Jeep Wrangler 4 x 4: The Jeep Life

by Kristin Shaw

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The first Jeep was born in 1945, a military-grade vehicle that promised no extraneous frills and delivered solid, predictable performance. Jeep has always touted its off-road performance, and surely the first drivers of the Jeep got to experience the rugged ride of this unique vehicle. 

I have never owned a Jeep, myself, but I have watched the Jeep Life from afar, with a bit of a wistful envy.

That looks like fun.

The t-tops. The open doors. The wind brushing your body in the cab with the closest thing you can drive to a motorcycle in terms of open air, but with a steel cage surrounding your body. The cool factor is unmistakable.

Video courtesy of Jeep

Photo credit: Leigh Anne Torres, in Sedona, AZ

Photo credit: Leigh Anne Torres, in Sedona, AZ

At one time, I thought the Jeep Life was for college kids or young people in their 20s who lived near terrain that required that kind of ruggedness. But then, a few years ago one of my best friends, at 45, bought herself a brand-new, bright-yellow Jeep Wrangler 4x4. In northern Indiana, on the flattest land the eye can see for miles. She’s a hairdresser with a husband and two grown boys, not a rock climber, wild-haired surfer, or any other stereotype I might have imagined a Jeep owner to be.

When I had the opportunity to drive a Jeep Wrangler 4 x 4 for a week, I didn’t know how I was going to feel about it, but I was excited about the possibilities. When it arrived at my door, I slid into the driver’s seat and assessed the interior.

Crank windows… what?

As I ran my hand across the leather-wrapped steering wheel, the dash, and the gear shift, I felt a pang of disappointment that it wasn’t a manual. Even though I am admittedly quite rusty on the manual, the Wrangler feels like it should be old-school, in the manner of the Jeep’s humble beginnings. This is the reason Mercedes does not change the interior of the G-Wagon from year to year, opting to maintain the nostalgic feel of the analog dash.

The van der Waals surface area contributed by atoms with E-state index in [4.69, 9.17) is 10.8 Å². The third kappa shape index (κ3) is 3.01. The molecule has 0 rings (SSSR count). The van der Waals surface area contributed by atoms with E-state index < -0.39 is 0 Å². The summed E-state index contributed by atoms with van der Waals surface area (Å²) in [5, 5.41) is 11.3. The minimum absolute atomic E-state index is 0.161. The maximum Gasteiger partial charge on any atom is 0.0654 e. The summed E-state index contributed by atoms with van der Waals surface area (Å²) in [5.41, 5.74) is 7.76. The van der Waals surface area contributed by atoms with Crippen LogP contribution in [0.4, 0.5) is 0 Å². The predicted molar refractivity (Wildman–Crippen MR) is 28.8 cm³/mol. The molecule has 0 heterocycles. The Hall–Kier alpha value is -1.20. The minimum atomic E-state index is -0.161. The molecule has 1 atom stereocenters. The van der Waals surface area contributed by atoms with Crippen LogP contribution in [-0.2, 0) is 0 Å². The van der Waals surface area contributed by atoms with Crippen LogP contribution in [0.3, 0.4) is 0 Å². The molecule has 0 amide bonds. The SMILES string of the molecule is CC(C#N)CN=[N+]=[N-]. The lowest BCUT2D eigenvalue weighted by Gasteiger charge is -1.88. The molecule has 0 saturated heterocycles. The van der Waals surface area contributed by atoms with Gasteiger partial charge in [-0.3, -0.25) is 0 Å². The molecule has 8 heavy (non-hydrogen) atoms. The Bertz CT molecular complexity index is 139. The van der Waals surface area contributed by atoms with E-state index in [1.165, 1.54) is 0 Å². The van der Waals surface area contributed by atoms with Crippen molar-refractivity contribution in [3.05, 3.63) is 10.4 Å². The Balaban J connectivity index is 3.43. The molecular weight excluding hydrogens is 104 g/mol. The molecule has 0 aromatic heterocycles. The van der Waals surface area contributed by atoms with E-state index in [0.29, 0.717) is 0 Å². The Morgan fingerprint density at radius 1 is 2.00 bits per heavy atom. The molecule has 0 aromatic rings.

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The Wrangler asked very little of me to drive it, and I found that it felt very much like home. I didn’t have to look far to figure out the controls, because they were intuitive and simple. What it may have lacked in whiz-bang it made up in familiar, and I never felt for a second that I was unsure about how to utilize any of the features.

Upon inspecting the T-tops, it was a fun thrill to find that even my 2nd grader could figure out how to unlatch the lightweight panels, and pulling them off and replacing them posed no challenges. Driving through Austin in the heat of June, the air conditioner continued to blast cool air as the summer air breezed across the top of my head.

See the little Jeep "Easter Egg" near my thumb? They are hidden all over Jeep vehicles.    

See the little Jeep "Easter Egg" near my thumb? They are hidden all over Jeep vehicles. 

 

What you might not know about Jeep as a company, however, is that they also care about people. For instance, Fiat Chrysler Automobiles US recognizes technical business leaders for their career achievements at an annual Women of Color STEM Conference in Detroit. According to the company, the Women of Color Conference honors the achievements of women in STEM (science, technology, engineering and math) professions, and ensures that the accomplishments of outstanding women in technical fields are elevated and visible to all. 

Additionally, the FCA US actively supports initiatives to increase the number of college-bound minority students in the STEM pipeline. FCA US partnered with Florida International University (FIU) to sponsor a STEM education initiative called “Engineers on Wheels.” Per their site, the program features mobile classrooms, bringing hands-on engineering and science experiments and experiences to South Florida K-12 schools, and to the community at large. FIU annually graduates the largest number of Hispanic engineers in the U.S., and is one of the country’s top institutions for graduating African-American engineers.

FACTS: We've Got 'Em

  • The Jeep Wrangler Unlimited sport starts at $31,445
  • 3.6L engine; uses regular unleaded fuel
  • Two 12V power outlets up front
  • Six-way driver's seat controls
  • 285 horsepower
  • Combined fuel economy: 20 mpg (the vehicle weighs over 2 tons, so that's about right)
  • Can tow 3500 pounds (enough for a pontoon boat and trailer, water people!)
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Article by: Kristin

 

Kristin ShawJeep, Wrangler, STEM